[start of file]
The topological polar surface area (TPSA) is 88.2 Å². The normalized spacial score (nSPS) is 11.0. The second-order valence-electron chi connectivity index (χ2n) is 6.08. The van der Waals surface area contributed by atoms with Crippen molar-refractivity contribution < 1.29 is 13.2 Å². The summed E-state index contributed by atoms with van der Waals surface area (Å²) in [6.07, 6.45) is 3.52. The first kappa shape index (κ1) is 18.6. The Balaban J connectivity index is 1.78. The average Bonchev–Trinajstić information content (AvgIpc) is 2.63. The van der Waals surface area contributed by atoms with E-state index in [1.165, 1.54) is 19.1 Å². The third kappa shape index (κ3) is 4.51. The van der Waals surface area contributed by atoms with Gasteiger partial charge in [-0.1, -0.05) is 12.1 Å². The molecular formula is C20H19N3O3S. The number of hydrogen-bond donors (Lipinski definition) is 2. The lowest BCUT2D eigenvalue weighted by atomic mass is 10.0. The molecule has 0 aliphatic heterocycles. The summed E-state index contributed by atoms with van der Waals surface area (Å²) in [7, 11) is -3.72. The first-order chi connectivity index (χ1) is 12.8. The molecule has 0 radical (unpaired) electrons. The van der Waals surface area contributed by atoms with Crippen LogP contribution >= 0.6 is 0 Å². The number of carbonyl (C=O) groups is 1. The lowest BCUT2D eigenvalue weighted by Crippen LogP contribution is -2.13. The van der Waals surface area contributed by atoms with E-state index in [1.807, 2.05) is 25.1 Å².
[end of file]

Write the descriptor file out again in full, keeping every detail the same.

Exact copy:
The topological polar surface area (TPSA) is 88.2 Å². The normalized spacial score (nSPS) is 11.0. The second-order valence-electron chi connectivity index (χ2n) is 6.08. The van der Waals surface area contributed by atoms with Crippen molar-refractivity contribution < 1.29 is 13.2 Å². The summed E-state index contributed by atoms with van der Waals surface area (Å²) in [6.07, 6.45) is 3.52. The first kappa shape index (κ1) is 18.6. The Balaban J connectivity index is 1.78. The average Bonchev–Trinajstić information content (AvgIpc) is 2.63. The van der Waals surface area contributed by atoms with E-state index in [1.165, 1.54) is 19.1 Å². The third kappa shape index (κ3) is 4.51. The van der Waals surface area contributed by atoms with Gasteiger partial charge in [-0.1, -0.05) is 12.1 Å². The molecular formula is C20H19N3O3S. The number of hydrogen-bond donors (Lipinski definition) is 2. The lowest BCUT2D eigenvalue weighted by atomic mass is 10.0. The molecule has 0 aliphatic heterocycles. The summed E-state index contributed by atoms with van der Waals surface area (Å²) in [7, 11) is -3.72. The first-order chi connectivity index (χ1) is 12.8. The molecule has 0 radical (unpaired) electrons. The van der Waals surface area contributed by atoms with Crippen LogP contribution >= 0.6 is 0 Å². The number of carbonyl (C=O) groups is 1. The lowest BCUT2D eigenvalue weighted by Crippen LogP contribution is -2.13. The van der Waals surface area contributed by atoms with E-state index in [1.807, 2.05) is 25.1 Å².